Multimorbidity Treatment Burden Questionnaire (MTBQ) – a new measure of treatment burden

By Dr Polly Duncan
Professor Chris Salisbury
Centre for Academic Primary Care

We have developed a new, simply-worded, concise questionnaire – the Multimorbidity Treatment Burden Questionnaire (MTBQ) – to measure treatment burden in patients with multimorbidity (multiple long-term conditions).

Treatment burden is the perceived effort of looking after one’s health and the impact this has on day-to-day life. It includes everything that the patient has to do to look after their health including: ordering, collecting and taking medicines; coordinating and arranging transport for, and attending, health appointments with multiple health professionals; monitoring blood sugar or blood pressure levels; learning about own health conditions; and taking on lifestyle advice.

To understand how new health care interventions impact on treatment burden, we need to be able to measure it. A recent study published in the Annals of Family Medicine highlighted treatment burden as one of the core outcome measures for research studies involving patients with multimorbidity.

The MTBQ was developed as part of a large research study called the 3D Study. We identified and reviewed three existing measures of treatment burden that were not specific to a medical condition. A further measure has since been published. We found that the existing measures had limitations. For example, they did not cover all the areas of treatment burden or they required good literacy levels, or were not otherwise suitable for our study population (of mainly older people). We therefore decided to develop and validate a new measure.

We discussed the concept of treatment burden and an existing framework of treatment burden that had been developed in the United States with members of a patient and public involvement group. Using this framework as a guide, we developed a questionnaire to include all the important areas of treatment burden. We interviewed patients with multimorbidity and asked them to comment on the layout and wording of questions. We asked them how easy the questions were to understand and to ‘think aloud’ as they answered the questionnaire – what did the questions mean to them and what answer would they give if they were completing the questionnaire?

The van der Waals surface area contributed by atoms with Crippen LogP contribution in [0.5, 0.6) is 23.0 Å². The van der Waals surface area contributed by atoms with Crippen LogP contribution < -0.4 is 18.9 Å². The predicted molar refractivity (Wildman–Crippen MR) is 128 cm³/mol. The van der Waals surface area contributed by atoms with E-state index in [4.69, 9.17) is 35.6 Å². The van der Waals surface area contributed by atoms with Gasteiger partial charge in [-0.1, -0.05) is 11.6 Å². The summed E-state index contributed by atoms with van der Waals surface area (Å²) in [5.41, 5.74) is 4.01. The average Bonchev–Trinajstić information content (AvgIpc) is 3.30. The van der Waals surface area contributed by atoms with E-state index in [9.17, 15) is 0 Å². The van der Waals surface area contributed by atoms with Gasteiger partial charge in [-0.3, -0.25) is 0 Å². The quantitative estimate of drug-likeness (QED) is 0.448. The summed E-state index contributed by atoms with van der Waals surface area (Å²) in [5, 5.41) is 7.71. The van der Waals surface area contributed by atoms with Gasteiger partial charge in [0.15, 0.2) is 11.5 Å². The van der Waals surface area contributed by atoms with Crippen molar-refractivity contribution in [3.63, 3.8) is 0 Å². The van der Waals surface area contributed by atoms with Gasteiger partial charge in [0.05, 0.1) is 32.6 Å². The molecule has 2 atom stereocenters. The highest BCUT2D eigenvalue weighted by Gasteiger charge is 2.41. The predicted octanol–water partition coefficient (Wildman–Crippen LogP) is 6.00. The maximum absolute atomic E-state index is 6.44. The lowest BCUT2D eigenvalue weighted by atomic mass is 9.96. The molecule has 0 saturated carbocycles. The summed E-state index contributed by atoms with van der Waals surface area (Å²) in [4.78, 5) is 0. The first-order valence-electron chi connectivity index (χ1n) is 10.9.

The MTBQ was then completed by over 1,500 mostly elderly (average age 71) patients with three or more long-term conditions who took part in the 3D Study. We assessed the questionnaire against the International Society for Quality of Life (ISOQOL) standards for developing and validating questionnaires and found that it performed well. It demonstrated good face validity (measured what it set out to measure), construct validity (for example, patients with high disease burden and poor quality of life reported higher treatment burden), reliability and responsiveness to change (for example, as expected, patients who reported reduced quality of life over time also reported higher treatment burden over time).

Strengths of the MTBQ include:

  • simple wording
  • a concise measure with ten questions
  • all the important aspects of treatment burden are included
  • it was tested in patients for whom it was intended – elderly patients (mean age 71) with three or more long-term conditions

This blog post was originally published on the International Research Community on Multimorbidity website.

See also

Further information about the MTBQ and registering to use it.

Further information about the 3D Study.

Videos explaining the 3D Study.

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